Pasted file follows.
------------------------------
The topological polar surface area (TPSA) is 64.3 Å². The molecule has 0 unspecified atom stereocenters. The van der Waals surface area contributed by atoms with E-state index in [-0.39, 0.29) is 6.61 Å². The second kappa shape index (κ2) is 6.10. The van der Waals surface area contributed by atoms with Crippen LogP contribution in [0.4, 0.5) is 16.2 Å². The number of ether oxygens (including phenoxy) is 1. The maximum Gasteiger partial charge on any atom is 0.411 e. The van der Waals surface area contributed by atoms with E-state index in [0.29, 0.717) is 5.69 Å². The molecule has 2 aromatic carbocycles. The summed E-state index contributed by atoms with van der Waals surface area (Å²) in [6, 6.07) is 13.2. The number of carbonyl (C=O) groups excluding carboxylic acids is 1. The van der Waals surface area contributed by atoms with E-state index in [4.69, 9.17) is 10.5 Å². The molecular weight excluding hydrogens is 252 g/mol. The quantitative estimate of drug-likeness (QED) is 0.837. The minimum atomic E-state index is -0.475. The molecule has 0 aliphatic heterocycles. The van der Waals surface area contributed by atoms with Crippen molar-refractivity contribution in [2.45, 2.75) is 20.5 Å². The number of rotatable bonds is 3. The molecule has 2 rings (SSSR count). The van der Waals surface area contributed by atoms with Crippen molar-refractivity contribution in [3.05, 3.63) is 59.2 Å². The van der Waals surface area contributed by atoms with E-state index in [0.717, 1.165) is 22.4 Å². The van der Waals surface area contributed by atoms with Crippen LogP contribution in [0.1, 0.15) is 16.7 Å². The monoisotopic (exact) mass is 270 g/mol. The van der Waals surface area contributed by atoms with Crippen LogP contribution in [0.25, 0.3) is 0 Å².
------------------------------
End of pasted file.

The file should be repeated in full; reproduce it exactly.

The topological polar surface area (TPSA) is 64.3 Å². The molecule has 0 unspecified atom stereocenters. The van der Waals surface area contributed by atoms with E-state index in [-0.39, 0.29) is 6.61 Å². The second kappa shape index (κ2) is 6.10. The van der Waals surface area contributed by atoms with Crippen LogP contribution in [0.4, 0.5) is 16.2 Å². The number of ether oxygens (including phenoxy) is 1. The maximum Gasteiger partial charge on any atom is 0.411 e. The van der Waals surface area contributed by atoms with E-state index in [0.29, 0.717) is 5.69 Å². The molecule has 2 aromatic carbocycles. The summed E-state index contributed by atoms with van der Waals surface area (Å²) in [6, 6.07) is 13.2. The number of carbonyl (C=O) groups excluding carboxylic acids is 1. The van der Waals surface area contributed by atoms with E-state index in [4.69, 9.17) is 10.5 Å². The molecular weight excluding hydrogens is 252 g/mol. The quantitative estimate of drug-likeness (QED) is 0.837. The minimum atomic E-state index is -0.475. The molecule has 0 aliphatic heterocycles. The van der Waals surface area contributed by atoms with Crippen molar-refractivity contribution in [2.45, 2.75) is 20.5 Å². The number of rotatable bonds is 3. The molecule has 2 rings (SSSR count). The van der Waals surface area contributed by atoms with Crippen molar-refractivity contribution in [3.05, 3.63) is 59.2 Å². The van der Waals surface area contributed by atoms with E-state index in [0.717, 1.165) is 22.4 Å². The van der Waals surface area contributed by atoms with Crippen LogP contribution in [0.1, 0.15) is 16.7 Å². The monoisotopic (exact) mass is 270 g/mol. The van der Waals surface area contributed by atoms with Crippen LogP contribution in [0.25, 0.3) is 0 Å².